As gov't contract nears end, Whitehorse's 'Housing First' Project management hope for renewal
Almost a year under new management, the Council of Yukon First Nations says it's a 'success story'
It's been almost a year since the Yukon government handed over operations of it's 'Yukon First' project.
The 16 unit building is located on Fifth Avenue and Wood Street in Whitehorse's downtown core. It provides supportive housing for people experiencing chronic homelessness.
The Council of Yukon First Nations (CYFN) and a Vancouver-based organization called Connective have been managing the support services offered at the facility.
Shadelle Chambers is the executive director with CYFN. She said it's been a great collaboration so far.
"It's been an opportunity at frontline to learn about the further needs of the 'Housing First' residents and also in terms of our partnership with Connective," Chambers said.
"We're learning more about how to work together and some of our internal processes, so thus far I believe it's been quite successful for us as operators but also to meet the needs of residents."
Connective is an organization which focuses on implementing inclusive, person-centered, collaborative, determined, and accountable approaches in areas including housing support, justice and community services.
CEO of Connective Mark Miller said when taking the facility from the Yukon government it was important for him that residents weren't impacted during the transition.
"Part of assuming operations was trying to go in and learn the support services that were being offered," Miller said.
"We were able to create relationships with residents and build on what was happening. Connective would not of been able to do that without partnering with CYFN so we're really thankful for that."
Offering culturally relevant supports
The services that were offered under the Yukon government's management continue to be available to residents.
The services include access to government health and social services, and access to the mental wellness referred care clinic. Local organizations such as Blood Ties Four Directions, who offer support programs within the facility also continue to provide supports.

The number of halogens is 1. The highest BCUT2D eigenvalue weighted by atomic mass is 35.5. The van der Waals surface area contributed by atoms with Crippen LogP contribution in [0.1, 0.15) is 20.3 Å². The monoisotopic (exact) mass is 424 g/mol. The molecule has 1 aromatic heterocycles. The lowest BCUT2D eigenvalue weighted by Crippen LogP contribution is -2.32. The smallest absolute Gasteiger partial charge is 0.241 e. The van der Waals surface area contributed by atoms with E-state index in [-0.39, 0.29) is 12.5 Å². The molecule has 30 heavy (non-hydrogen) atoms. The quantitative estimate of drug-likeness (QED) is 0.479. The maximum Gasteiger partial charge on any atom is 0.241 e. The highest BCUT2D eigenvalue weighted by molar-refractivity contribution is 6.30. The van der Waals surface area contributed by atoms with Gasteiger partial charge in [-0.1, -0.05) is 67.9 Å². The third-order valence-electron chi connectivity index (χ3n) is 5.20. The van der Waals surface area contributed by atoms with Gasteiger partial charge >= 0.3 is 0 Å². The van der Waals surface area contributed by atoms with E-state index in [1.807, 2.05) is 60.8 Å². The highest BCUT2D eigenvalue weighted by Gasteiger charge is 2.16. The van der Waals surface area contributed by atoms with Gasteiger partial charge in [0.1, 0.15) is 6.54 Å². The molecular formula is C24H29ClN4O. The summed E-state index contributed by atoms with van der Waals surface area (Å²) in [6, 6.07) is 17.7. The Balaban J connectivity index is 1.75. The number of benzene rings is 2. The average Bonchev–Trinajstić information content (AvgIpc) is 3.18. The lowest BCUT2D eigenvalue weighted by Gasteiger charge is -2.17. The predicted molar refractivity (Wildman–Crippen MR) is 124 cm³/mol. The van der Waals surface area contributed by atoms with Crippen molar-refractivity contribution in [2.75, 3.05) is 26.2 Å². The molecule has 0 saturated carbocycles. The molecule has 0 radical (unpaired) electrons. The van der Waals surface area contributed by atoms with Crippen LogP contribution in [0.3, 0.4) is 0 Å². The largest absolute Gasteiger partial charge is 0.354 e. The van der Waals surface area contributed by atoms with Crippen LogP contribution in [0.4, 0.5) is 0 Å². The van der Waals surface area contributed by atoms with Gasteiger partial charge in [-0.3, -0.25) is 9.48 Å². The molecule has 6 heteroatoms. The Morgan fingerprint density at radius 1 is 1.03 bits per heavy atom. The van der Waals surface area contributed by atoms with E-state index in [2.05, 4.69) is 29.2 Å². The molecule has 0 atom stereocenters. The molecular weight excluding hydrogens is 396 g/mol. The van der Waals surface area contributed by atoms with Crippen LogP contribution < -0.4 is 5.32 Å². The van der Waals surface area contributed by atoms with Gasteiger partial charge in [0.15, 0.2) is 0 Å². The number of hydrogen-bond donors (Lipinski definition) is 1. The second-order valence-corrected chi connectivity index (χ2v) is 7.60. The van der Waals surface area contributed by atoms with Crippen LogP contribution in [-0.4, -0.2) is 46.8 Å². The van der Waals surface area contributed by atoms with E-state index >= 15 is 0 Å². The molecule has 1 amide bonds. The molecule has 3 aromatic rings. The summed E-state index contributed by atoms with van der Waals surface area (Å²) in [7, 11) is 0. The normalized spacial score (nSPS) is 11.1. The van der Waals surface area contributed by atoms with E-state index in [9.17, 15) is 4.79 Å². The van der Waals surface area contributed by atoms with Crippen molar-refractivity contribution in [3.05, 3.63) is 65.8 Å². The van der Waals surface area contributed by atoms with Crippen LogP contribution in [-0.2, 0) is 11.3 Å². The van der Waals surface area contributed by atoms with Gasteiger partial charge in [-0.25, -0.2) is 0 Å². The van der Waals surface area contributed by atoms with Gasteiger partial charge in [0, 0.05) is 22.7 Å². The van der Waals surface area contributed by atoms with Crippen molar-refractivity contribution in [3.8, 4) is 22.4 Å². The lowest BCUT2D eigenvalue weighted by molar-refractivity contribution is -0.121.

One area of programming that both CYFN and Connective have built on is the cultural component.
"That's really one of the key elements of our partnership," Chambers shared.
"CYFN has been able to ensure that there's culturally appropriate and culturally relevant programming for the residents being offered."
Chambers went on to outline what that entails.
"We ensure that there are cultural support workers there attending regularly and available for residents. We have traditional food being offered once a week and a variety of different programming. Arts and traditional activities are occurring on a weekly and monthly basis."
Residents are not required to participate or attend any programming, however Chambers said according to staff updates most of the residents are taking advantage of the in-house supports.
One year contract
CYFN and Connective are operating the facility on a year contract, which ends in April.
Miller told CBC News that once the contract is up, a review will be done by the Yukon government to determine whether or not the contract will be renewed.
"There will be a process we go through with the Yukon government," he said." A review process and hopefully a renewal of that contract and we can move forward from there."
At this point, both Miller and Chambers agree that this past year has been a great opportunity to serve the community.
"Finding ways to work with different communities to create a safer place and a better future," Miller said." I think it is just something that I'm personally passionate about and our organization believes in making that difference."
Chambers added the collaboration has been critical to the success.
"You know I think our partnership with Connective in administering and managing the Housing First residence has been a great success story in how levels of government and NGO's and community can come together to ensure essential social supports are provided to the community," Chambers said.